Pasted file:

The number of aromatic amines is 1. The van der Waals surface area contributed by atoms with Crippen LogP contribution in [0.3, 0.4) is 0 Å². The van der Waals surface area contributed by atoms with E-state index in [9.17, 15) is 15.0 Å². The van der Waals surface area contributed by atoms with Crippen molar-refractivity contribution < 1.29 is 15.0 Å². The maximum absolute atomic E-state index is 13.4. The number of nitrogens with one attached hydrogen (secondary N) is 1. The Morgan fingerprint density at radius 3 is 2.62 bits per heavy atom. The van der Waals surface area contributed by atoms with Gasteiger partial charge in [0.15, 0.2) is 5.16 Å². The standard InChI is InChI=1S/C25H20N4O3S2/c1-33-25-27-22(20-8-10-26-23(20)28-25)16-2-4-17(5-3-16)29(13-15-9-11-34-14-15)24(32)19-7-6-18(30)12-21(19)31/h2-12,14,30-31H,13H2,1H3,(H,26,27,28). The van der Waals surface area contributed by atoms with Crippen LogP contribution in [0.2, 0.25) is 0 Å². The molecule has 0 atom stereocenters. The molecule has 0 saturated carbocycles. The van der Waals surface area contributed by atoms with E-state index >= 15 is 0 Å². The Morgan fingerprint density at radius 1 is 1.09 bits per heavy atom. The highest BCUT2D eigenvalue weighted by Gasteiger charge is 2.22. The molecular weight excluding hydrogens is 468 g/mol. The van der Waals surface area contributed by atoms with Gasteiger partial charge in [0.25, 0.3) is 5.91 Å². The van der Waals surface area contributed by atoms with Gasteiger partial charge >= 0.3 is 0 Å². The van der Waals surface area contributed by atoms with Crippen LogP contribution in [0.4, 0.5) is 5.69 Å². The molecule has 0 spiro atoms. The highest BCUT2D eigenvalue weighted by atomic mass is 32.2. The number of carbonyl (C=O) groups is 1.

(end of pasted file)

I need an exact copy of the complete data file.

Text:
The number of aromatic amines is 1. The van der Waals surface area contributed by atoms with Crippen LogP contribution in [0.3, 0.4) is 0 Å². The van der Waals surface area contributed by atoms with E-state index in [9.17, 15) is 15.0 Å². The van der Waals surface area contributed by atoms with Crippen molar-refractivity contribution < 1.29 is 15.0 Å². The maximum absolute atomic E-state index is 13.4. The number of nitrogens with one attached hydrogen (secondary N) is 1. The Morgan fingerprint density at radius 3 is 2.62 bits per heavy atom. The van der Waals surface area contributed by atoms with Gasteiger partial charge in [0.15, 0.2) is 5.16 Å². The standard InChI is InChI=1S/C25H20N4O3S2/c1-33-25-27-22(20-8-10-26-23(20)28-25)16-2-4-17(5-3-16)29(13-15-9-11-34-14-15)24(32)19-7-6-18(30)12-21(19)31/h2-12,14,30-31H,13H2,1H3,(H,26,27,28). The van der Waals surface area contributed by atoms with Crippen LogP contribution in [0.2, 0.25) is 0 Å². The molecule has 0 atom stereocenters. The molecule has 0 saturated carbocycles. The van der Waals surface area contributed by atoms with E-state index >= 15 is 0 Å². The Morgan fingerprint density at radius 1 is 1.09 bits per heavy atom. The highest BCUT2D eigenvalue weighted by Gasteiger charge is 2.22. The molecular weight excluding hydrogens is 468 g/mol. The van der Waals surface area contributed by atoms with Gasteiger partial charge in [0.25, 0.3) is 5.91 Å². The van der Waals surface area contributed by atoms with Gasteiger partial charge >= 0.3 is 0 Å². The van der Waals surface area contributed by atoms with Crippen LogP contribution in [0.4, 0.5) is 5.69 Å². The molecule has 0 spiro atoms. The highest BCUT2D eigenvalue weighted by atomic mass is 32.2. The number of carbonyl (C=O) groups is 1.